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Stolen pics and lookalike livestreams: The ‘sick’ Facebook funeral scams targeting Aberdeenshire and Moray mourners

Funeral directors are warning north-east communities to be on the look out for phony funeral invites.

Fraserburgh funeral director Paul Deans, one of the many whose business has been targeted by scammers.
Fraserburgh funeral director Paul Deans, one of the many whose business has been targeted by scammers.

Fraudsters are using fake funeral live streams to con cash from Aberdeenshire and Moray mourners.

Using phony Facebook pages and stolen images of those who have recently died, grieving family members are being asked for bank details to view a “live stream” of their loved ones’ funerals.

Multiple funeral directors have fallen victim to these unscrupulous scammers trying to coax cash from the bereaved.

All are now warning their online followers to be vigilant while Facebook has agreed to investigate the wrongful racket.

‘Disgusting tactics’

Paul Deans of Fraserburgh Funeral Services has started adapting his online notices to thwart the callous con artists.

“It’s absolutely disgusting. They’re sick. Imagine targeting people at their most vulnerable – when they’ve lost a friend or family member?

Paul Deans who runs Fraserburgh Funeral Services. Picture by Kenny Elrick/ DCThomson.

“I’ve actually had to start adding ‘this funeral is not being live streamed’ to our online notices so the wider community isn’t taken in by it.”

Paul was initially alerted to the scam by clients who had been privately messaged.

Grieving relatives targeted

Using a photo of 33-year-old Emma Smith from Strichen, her friends were sent multiple links to what looked like the live streaming of her funeral service.

Her family said they were grateful to Paul for paying attention and warning them and others, adding that “some people in this world have no scruples or conscience, unfortunately”.

An online warning had to be issued to stop scammers getting the bank details of the bereaved using Emma’s photo.

“Recently some of those commenting on our notices then received messages pretending to have a link to a live stream of the funeral service, asking for money to view it.

“I mean it’s not ‘pay per view’ – we’re not the boxing!

“Whoever does this is the lowest of the low,” added Paul.

“It makes me so angry that people grieving could have photos of their loved ones stolen to trick others into parting with their money.”

‘You’ll never be asked for money’

Paul, like Alexander Buchan Funerals, has also had to alert his customers to his entire Facebook page being cloned.

And Huntly funeral director Ian Esslemont has experienced the same live-stream scam.

“We’ve let our customers, and those who follow us on social media, know to be extra careful. If they see anything like this we’ve asked them to let us know, but to also report it to Facebook.

Be aware of fake friend requests.

“I don’t know a single funeral director who would ask for money to view a live stream. Everything is included in the costs of the funeral. Nobody should ever be asked to pay.”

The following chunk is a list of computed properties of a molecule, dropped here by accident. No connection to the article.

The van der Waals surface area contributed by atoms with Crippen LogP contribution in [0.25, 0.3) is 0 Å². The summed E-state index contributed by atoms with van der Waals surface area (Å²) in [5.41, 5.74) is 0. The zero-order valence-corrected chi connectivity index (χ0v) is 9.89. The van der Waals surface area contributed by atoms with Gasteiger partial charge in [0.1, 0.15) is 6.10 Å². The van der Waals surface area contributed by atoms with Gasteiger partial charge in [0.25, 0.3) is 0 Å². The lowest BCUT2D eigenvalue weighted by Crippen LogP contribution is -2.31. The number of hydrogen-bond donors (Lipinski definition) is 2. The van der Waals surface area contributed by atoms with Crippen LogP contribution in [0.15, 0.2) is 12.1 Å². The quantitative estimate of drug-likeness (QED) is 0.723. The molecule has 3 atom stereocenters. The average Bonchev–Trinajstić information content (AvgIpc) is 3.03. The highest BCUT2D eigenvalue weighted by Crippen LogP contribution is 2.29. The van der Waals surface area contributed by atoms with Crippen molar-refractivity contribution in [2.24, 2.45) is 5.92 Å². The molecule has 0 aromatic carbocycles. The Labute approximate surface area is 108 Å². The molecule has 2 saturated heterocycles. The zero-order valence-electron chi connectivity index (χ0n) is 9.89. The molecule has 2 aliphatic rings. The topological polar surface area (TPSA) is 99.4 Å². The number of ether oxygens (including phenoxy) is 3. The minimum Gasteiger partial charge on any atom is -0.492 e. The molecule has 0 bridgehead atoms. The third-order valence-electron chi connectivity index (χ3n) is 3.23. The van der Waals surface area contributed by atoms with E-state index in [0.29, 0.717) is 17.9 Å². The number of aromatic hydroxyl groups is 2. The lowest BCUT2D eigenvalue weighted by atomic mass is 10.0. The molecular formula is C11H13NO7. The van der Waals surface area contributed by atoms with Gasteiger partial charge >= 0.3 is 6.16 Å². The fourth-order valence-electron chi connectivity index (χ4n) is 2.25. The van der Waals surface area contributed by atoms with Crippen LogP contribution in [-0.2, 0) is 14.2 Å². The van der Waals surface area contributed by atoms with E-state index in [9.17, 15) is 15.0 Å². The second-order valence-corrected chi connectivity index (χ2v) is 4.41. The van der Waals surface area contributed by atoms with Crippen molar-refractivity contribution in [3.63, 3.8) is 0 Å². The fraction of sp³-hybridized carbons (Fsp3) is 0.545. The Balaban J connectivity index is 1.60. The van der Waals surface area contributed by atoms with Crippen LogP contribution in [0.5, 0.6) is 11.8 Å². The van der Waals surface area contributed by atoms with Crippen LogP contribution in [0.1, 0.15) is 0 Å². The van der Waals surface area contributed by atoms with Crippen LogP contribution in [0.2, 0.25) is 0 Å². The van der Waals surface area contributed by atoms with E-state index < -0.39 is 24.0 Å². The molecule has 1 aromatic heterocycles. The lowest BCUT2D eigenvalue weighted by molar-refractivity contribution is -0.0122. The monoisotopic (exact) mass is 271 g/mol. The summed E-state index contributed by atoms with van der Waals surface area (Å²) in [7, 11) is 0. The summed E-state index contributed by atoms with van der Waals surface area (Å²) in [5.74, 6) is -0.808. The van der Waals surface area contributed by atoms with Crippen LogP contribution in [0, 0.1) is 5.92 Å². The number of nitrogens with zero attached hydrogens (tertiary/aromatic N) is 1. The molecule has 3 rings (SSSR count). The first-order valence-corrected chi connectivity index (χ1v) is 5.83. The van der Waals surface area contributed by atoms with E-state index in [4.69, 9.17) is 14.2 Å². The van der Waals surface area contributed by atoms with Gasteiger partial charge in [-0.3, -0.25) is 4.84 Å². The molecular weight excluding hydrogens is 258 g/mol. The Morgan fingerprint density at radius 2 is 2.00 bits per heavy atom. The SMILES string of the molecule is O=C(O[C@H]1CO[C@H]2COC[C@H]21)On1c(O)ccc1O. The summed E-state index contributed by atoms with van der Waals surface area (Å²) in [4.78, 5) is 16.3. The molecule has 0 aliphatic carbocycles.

‘They’ve no morals’

Craig Mackie part of family-run Robert Mackie Funerals in Peterhead said it’s a scam happening the length and breadth of the country.

“We’re hearing about this as far south as Cornwall, all the way up to here.

“I’d encourage anyone getting such friend or payment requests to report it to Facebook, and as always, please remain vigilant online.

“As for the scammers themselves, they’ve no morals to do this to people who have just lost a loved one.”

‘It was very convincing’

Caroline Paterson from Blackburn is one of the people who received an invitation to “pay to view” a fake live-stream.

“Someone in our family died. I commented on the page of a family member; sending my condolences.

“Soon after, I saw a post on my page with a picture of her (the deceased). My first thought was, ‘How thoughtful, they must know my husband can’t be there and so they’ve sent me a link to the live stream.’ It seemed genuine.”

Using a photo of the deceased in the foreground with a coffin in the background Caroline said it was very convincing.

Reporting it daily

“Thankfully I realised the funeral wasn’t being streamed at all. It was a fake link,” said Caroline, originally from Macduff.

“I reported it right away, and have done so every day since, because Facebook doesn’t seem to think there’s anything wrong with someone using my dead friend’s picture to get money from people.

Meta – owners of Facebook – has so far not responded positively to Caroline’s pleas.

“However, I’ll keep going until they listen. Not everyone will realise it’s a con. People, in the middle of grief, could put their bank details in, and goodness knows what could happen next. It’s truly vile.”

Investigation launched

AD Walker in Banff and Tom Ross and Sons in Forres also posted warnings on their Facebook pages and alerted customers to the same scams.

Peterhead mum Pamela Smith said her daughter was duped into typing in bank details to view her mother-in-law’s funeral.

Countless others confirmed invitations were received, branding the ploy “a disgrace”.

We provided Meta with details of all the businesses and families affected.

The Facebook parent company has confirmed it is now investigating the situation.